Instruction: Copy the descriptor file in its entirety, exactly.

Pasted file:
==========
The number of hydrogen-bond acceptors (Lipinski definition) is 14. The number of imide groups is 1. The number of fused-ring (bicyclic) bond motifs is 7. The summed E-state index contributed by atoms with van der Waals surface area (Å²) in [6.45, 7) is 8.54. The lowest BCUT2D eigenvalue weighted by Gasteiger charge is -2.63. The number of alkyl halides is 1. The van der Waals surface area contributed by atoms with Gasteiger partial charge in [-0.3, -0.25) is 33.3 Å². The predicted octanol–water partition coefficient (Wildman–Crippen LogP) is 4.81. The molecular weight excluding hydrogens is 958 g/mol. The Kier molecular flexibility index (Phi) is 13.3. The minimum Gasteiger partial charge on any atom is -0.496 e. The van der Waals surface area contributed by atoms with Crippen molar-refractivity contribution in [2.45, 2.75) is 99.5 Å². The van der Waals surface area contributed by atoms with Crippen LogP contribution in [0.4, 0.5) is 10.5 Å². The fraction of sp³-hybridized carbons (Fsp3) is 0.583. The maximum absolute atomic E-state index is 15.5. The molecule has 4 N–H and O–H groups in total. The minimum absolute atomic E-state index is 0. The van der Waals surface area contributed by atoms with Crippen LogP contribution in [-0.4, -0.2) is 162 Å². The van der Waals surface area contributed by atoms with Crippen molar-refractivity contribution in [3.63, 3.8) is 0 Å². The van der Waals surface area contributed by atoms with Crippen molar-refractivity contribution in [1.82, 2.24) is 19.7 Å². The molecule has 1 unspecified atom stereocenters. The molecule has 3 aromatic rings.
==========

The number of hydrogen-bond acceptors (Lipinski definition) is 14. The number of imide groups is 1. The number of fused-ring (bicyclic) bond motifs is 7. The summed E-state index contributed by atoms with van der Waals surface area (Å²) in [6.45, 7) is 8.54. The lowest BCUT2D eigenvalue weighted by Gasteiger charge is -2.63. The number of alkyl halides is 1. The van der Waals surface area contributed by atoms with Gasteiger partial charge in [-0.3, -0.25) is 33.3 Å². The predicted octanol–water partition coefficient (Wildman–Crippen LogP) is 4.81. The molecular weight excluding hydrogens is 958 g/mol. The Kier molecular flexibility index (Phi) is 13.3. The minimum Gasteiger partial charge on any atom is -0.496 e. The van der Waals surface area contributed by atoms with Crippen molar-refractivity contribution in [2.45, 2.75) is 99.5 Å². The van der Waals surface area contributed by atoms with Crippen LogP contribution in [0.4, 0.5) is 10.5 Å². The fraction of sp³-hybridized carbons (Fsp3) is 0.583. The maximum absolute atomic E-state index is 15.5. The molecule has 4 N–H and O–H groups in total. The minimum absolute atomic E-state index is 0. The van der Waals surface area contributed by atoms with Crippen LogP contribution in [-0.4, -0.2) is 162 Å². The van der Waals surface area contributed by atoms with Crippen molar-refractivity contribution in [3.63, 3.8) is 0 Å². The van der Waals surface area contributed by atoms with Crippen molar-refractivity contribution in [1.82, 2.24) is 19.7 Å². The molecule has 1 unspecified atom stereocenters. The molecule has 3 aromatic rings.